April vs. May
Thoughts while waiting for a new water heater to be installed on my day off.
Who's concerned when they hear "Shawn Hill" and "elbow" and "second opinion" in the same sentence?
Who's concerned when they hear "Ryan Wagner" and "James Andrews" in the same sentence?
Back-to-back shutouts: With seven games left in this homestand, it's worth noting that the last time the Nationals suffered consecutive shutouts - last May 16-17 at the Cubs - they averaged 4.1 runs per game over their next seven games, and won seven of their next nine. When it happened in September of 2005 to St. Louis, they also averaged 4.1 runs in their next seven games and went 4-3. I am absolutely willing to buy into the "tip-your-cap-to-Penny-and-Lowe" theory and move on.
Good to see Luis Ayala yesterday. I think it's important, though, to keep in mind we're not likely to see the Ayala of 2005 (68 appearances, 2.66 ERA) consistently this year. His velocity is up to 90 mph now, not 93, but guys coming back from ligament replacement surgery notoriously have days when they feel great, then days when their arm is just dead. Give him some leeway this year.
Also: When Ayala comes back - and Jim Bowden said he expects him to take the full 30 days once he's assigned to rehab - what do you do with the bullpen? Who gets sent down?
The obvious statistical choice is Levale Speigner because he's got an 8.39 ERA and has walked 18 men in 24-2/3 innings. But remember, this isn't about this season. If the Nationals try to pass Speigner through waivers and/or offer him back to the Twins, they could lose him. This season should be about growing the largest pool of potential major league pitchers they can possibly get. It appears that they have new candidates in Jesus Colome and Winston Abreu and the already-partly-proven Saul Rivera. (Best thing about Abreu - 14 strikeouts and two walks in 13-1/3 innings.)
Couldn't Speigner, potentially, work through those problems and be one of the guys in the mix? I tend to think they won't get rid of him.
OK, let's wrap up May a day early, because by tomorrow there could be actual news to write about. We'll compare the Nationals' April and May performances.
Hitting: (numbers in parentheses are rank in 16-team National League during that month)
April record: 9-17; May record: 12-15
Runs/game: 3.12 in April (16); 4.07 in May (13)
Batting average: .234 in April (16); .241 in May (15)
On-base percentage: .315 in April (13); .305 in May (16)
Slugging percentage: .332 in April (16); .367 in May (16)
Home runs: 12 in April (T15); 19 in May (T13)
ERA: 4.59 in April (15); 4.42 in May (9)
Opponent batting average: .256 in April (8); .267 in May (10)
Opponent on-base percentage: .345 in April (13); .326 in May (8)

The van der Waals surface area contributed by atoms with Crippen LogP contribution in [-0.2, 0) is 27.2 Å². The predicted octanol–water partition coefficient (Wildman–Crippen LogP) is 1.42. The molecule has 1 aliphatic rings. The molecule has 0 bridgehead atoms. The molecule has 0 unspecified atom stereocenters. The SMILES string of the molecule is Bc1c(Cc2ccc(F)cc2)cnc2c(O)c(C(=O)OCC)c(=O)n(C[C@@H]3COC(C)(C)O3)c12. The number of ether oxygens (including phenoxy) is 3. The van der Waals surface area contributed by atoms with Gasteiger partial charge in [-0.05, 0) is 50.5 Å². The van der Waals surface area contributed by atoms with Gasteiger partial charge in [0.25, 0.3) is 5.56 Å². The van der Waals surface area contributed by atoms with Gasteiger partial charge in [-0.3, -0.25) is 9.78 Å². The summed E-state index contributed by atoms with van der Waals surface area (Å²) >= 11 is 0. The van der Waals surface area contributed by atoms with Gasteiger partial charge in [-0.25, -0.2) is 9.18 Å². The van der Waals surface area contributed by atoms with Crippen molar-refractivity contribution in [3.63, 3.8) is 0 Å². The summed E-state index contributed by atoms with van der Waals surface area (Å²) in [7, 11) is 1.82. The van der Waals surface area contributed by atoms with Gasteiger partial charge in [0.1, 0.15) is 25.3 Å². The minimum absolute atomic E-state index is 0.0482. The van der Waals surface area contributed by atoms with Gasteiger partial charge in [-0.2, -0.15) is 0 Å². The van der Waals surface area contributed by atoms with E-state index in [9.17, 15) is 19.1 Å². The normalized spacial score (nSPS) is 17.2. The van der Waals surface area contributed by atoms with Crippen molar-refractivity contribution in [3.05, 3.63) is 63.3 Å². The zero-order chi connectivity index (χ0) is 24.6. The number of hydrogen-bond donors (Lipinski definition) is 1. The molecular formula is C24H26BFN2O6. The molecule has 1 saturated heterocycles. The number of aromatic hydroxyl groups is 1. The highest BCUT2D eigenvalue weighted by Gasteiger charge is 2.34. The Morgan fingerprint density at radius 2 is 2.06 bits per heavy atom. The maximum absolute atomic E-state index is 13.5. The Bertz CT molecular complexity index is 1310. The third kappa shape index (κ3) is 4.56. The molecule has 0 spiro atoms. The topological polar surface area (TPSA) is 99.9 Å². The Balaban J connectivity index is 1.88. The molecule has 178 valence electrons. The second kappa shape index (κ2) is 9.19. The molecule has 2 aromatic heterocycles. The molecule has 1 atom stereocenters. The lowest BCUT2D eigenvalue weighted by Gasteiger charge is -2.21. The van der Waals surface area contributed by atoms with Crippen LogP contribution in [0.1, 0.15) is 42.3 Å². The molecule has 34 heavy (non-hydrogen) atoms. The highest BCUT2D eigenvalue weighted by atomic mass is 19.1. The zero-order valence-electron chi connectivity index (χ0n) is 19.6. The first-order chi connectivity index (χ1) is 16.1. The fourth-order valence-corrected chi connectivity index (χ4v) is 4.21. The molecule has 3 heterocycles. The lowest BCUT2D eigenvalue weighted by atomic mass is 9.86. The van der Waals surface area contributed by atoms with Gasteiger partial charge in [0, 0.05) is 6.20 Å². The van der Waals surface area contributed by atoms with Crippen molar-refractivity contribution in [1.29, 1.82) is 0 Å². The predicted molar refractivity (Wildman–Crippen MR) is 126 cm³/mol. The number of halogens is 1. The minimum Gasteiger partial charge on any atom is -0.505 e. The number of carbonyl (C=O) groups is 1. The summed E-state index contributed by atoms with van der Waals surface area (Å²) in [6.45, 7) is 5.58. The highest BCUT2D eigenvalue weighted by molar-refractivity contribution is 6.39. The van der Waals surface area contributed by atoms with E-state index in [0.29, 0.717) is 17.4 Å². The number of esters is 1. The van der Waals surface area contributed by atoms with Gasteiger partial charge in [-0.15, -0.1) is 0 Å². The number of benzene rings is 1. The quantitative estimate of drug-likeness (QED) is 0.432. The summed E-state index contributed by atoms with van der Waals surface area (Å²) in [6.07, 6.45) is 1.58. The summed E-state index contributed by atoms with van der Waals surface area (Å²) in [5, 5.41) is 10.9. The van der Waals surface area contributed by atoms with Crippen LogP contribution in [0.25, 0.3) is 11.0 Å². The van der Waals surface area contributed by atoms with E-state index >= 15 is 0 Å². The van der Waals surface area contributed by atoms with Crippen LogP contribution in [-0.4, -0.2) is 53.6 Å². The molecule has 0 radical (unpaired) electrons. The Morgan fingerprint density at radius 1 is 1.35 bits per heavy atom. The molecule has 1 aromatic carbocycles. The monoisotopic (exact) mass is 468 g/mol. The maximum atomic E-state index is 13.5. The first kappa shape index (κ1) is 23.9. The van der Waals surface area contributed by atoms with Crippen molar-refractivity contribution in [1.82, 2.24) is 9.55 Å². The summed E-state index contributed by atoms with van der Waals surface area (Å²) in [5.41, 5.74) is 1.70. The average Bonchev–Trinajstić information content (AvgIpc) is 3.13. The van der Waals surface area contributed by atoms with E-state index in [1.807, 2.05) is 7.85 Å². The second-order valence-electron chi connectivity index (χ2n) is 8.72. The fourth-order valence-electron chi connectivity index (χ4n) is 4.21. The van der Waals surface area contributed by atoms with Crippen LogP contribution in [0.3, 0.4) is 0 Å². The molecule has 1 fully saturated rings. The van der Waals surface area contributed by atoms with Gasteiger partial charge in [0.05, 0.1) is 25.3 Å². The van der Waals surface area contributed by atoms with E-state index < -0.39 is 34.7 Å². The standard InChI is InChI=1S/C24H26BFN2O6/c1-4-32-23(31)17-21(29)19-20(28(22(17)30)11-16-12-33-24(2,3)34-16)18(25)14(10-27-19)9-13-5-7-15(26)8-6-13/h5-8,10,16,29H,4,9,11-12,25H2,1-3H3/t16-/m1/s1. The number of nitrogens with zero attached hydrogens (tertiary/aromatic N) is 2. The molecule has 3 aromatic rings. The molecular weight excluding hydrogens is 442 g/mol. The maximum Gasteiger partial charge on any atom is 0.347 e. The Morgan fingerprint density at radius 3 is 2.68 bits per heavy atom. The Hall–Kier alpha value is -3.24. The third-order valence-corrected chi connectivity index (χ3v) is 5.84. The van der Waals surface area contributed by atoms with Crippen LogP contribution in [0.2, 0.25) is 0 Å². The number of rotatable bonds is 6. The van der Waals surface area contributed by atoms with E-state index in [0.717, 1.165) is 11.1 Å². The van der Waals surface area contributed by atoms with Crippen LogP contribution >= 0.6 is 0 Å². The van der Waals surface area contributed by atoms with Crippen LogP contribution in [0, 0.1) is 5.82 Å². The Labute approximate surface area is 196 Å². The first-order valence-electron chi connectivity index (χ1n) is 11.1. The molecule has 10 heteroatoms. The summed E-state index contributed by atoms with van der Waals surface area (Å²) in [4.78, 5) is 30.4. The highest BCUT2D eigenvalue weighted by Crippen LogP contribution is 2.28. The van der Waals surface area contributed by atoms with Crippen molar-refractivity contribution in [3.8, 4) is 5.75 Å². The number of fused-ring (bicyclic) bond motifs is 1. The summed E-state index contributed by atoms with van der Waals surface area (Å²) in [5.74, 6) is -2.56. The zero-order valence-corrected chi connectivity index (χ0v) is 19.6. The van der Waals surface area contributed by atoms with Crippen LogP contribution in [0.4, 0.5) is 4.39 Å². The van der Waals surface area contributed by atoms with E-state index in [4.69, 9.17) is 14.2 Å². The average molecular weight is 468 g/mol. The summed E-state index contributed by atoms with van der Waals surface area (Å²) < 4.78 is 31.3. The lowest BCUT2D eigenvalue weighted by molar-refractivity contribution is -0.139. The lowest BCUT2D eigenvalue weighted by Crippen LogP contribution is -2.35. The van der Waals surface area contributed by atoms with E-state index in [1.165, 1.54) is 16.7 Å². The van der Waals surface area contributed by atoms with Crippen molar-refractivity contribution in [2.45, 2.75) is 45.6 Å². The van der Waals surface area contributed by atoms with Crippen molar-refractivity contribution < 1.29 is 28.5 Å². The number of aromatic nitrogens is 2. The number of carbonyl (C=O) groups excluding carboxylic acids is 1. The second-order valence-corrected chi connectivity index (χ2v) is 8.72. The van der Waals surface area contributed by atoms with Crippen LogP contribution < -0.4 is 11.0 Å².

Opponent slugging percentage: .430 in April (13); .415 in May (10)
Walks: 123 in April (1); 80 in May (T12)
Strikeouts: 151 in April (12); 148 in May (T15)
Blown saves: 5 in April (1); 3 in May (T7)
Save percentage: 45.5 percent in April (16); 70 percent in May (9)
That's it for now. As I said, I'm off tonight, back to see Jake Peavy vs. Matt Chico tomorrow, off Saturday (but going to game to sit in the stands), then working again Sunday. Another perfect day for a ballgame. Head out there. You never know. You might see them score a run.
(Oh, and the podcast is back today after its hiatus. The gamer has a few items about pitchers the Nationals will or might face in coming weeks. And the notebook has your Shawn Hill update, not to mention a Luis Ayala update, and look along the side for your Ryan Wagner stuff in Personnel Dept.)
One more thing I almost forgot. I'll be on "Washington Post Live" from 5-6:30 p.m. on Comcast SportsNet tonight, and I believe we're trying to get Manny Acta to be on from RFK. If not him, then a Nationals player. So hopefully, we'll get to talk a little (read: a lot) of baseball.
One more update: The Nationals signed right-hander Brad Peacock yesterday. A big deal? Well, in a world in which they're trying to collect pitching, it's worth a mention. Peacock was a "draft-and-follow" from last year's draft. That's a practice where a club takes a kid in a low round -- in this case, the 41st -- doesn't sign them but watches his progress over the ensuing year. Peacock was touted by Nationals' officials as perhaps a fifth-round talent. From Palm Beach Central High, he went to Palm Beach Community College this year and was due to serve as the closer there.
This isn't as significant a draft-and-follow as Max Scherzer, the Scott Boras client who was a first-round pick with the Diamondbacks last year and signed with Arizona at the last minute before last night's deadline, but in an organization that -- and I'm stealing a line here from someone -- needs "pitching, pitching, pitching," it's probably the right thing to do.
May 31, 2007; 11:12 AM ET
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